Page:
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The term, Racial Discrimination defined by UN Convention:

"In this Convention, the term "racial discrimination" shall mean any distinction, exclusion, restriction or preference based on race, colour, descent, or national or ethnic origin which has the purpose or effect of nullifying or impairing the recognition, enjoyment or exercise, on an equal footing, of human rights and fundamental freedoms in the political, economic, social, cultural or any other field of public life."
- Article 1: International Convention on the Elimination of All Forms of Racial Discrimination (Adopted and opened for signature and ratification by UN General Assembly resolution 2106 (XX) of 21 December 1965, entry into force 4 January 1969, in accordance with Article 19)

"Unique Discrimination"

"Dalits have faced a unique discrimination in our society that is fundamentally different from the problems of minority groups in general. Untouchability is not just social discrimination. It is a blot on humanity."

- Dr. Manmohan Singh, The Prime Minister of India, 2006

Source: One World South Asia

The term, Dalit:

Dalit, a term that has become synonymous with Untouchable, is the name that many Untouchables, especially politically aware individuals, have chosen for themselves. The name means "oppressed" and highlights the persecution and discrimination India's 160 million Untouchables face regularly. First used in the context of caste oppression in the 19th century, it was popularized in the 1970s by Untouchable writers and members of the revolutionary Dalit Panthers (the name was inspired by the Black Panthers of the United States). Dalit has largely come to replace Harijan, the name given to Untouchables by Gandhi, much like the Black Power movement in the United States led to the replacement of the labels colored and Negro with black. For some activists, Dalit is used to refer to all of India's oppressed peoples whether Hindus, Muslims, Christians, tribal minorities, or women.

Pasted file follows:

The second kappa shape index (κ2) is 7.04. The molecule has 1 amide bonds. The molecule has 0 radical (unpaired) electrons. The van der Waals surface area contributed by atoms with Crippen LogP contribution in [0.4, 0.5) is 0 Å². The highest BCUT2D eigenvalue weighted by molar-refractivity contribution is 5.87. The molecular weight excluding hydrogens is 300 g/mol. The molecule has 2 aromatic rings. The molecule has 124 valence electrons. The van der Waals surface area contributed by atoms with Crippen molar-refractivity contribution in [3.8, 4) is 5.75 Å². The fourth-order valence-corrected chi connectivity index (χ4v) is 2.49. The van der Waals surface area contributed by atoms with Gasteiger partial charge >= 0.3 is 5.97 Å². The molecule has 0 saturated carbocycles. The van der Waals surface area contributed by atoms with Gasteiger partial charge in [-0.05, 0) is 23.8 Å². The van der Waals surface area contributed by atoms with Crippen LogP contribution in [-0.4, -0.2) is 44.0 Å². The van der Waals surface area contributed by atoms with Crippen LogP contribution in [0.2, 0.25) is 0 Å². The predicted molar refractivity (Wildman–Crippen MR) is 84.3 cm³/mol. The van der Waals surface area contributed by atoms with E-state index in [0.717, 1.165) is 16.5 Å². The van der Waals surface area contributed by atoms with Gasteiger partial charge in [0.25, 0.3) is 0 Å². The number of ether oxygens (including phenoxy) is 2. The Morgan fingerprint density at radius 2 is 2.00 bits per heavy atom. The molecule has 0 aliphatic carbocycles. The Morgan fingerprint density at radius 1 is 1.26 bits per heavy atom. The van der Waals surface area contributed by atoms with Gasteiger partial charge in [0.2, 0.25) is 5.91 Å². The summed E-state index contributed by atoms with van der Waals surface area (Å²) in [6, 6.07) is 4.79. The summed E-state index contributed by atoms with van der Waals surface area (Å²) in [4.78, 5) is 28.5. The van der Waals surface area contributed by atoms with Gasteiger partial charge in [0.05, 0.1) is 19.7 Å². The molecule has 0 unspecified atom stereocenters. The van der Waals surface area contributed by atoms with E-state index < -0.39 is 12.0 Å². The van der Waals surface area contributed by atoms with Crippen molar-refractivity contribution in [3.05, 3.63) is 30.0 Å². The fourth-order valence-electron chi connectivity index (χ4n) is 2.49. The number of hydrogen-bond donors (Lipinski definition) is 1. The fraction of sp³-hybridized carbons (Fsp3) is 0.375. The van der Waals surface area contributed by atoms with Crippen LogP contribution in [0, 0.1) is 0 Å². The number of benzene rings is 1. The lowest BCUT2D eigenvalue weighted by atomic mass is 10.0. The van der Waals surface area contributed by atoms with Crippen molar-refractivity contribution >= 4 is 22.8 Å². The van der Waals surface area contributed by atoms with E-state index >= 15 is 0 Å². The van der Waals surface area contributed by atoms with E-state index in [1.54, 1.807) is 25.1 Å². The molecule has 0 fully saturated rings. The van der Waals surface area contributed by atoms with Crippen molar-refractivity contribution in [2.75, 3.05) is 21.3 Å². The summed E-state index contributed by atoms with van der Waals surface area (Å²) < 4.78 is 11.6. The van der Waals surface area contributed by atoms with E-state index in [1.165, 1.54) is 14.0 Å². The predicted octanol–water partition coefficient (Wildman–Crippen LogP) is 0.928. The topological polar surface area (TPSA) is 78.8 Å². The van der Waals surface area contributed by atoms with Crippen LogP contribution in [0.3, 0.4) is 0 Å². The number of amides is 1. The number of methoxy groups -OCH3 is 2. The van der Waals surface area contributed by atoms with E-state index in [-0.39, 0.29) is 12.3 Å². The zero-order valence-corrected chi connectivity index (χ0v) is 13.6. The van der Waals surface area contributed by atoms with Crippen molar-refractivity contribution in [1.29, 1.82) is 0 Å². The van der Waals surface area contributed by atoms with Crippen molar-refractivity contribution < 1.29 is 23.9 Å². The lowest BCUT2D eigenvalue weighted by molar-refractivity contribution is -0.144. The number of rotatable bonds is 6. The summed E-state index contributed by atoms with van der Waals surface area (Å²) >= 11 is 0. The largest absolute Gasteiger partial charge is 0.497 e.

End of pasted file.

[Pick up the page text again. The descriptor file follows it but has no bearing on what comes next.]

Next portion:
—Heidi Schultz

Source: National Geographic

The term, Karmajan:

Karmajan refers to the people of traditional occupational castes in Nepal, who have been victims of discrimination imposed by Hindu hierarchical caste system for centuries, and by the law of the land until 2020 B.S. resulting in their socio-economic and political oppressions. The forms of these oppressions are manifold; untouchability has been the most outrageous one. It is said that there are approximately 20% of Nepal's 23 million population belonging to these castes. Karmajan people are placed on the lowest layer of socio-economic strata in the country today, and they are now called "Dalits" reflecting on their current socio-economic status.

A tentative definition proposed by Dr. D.P. Rasali, subject to debate.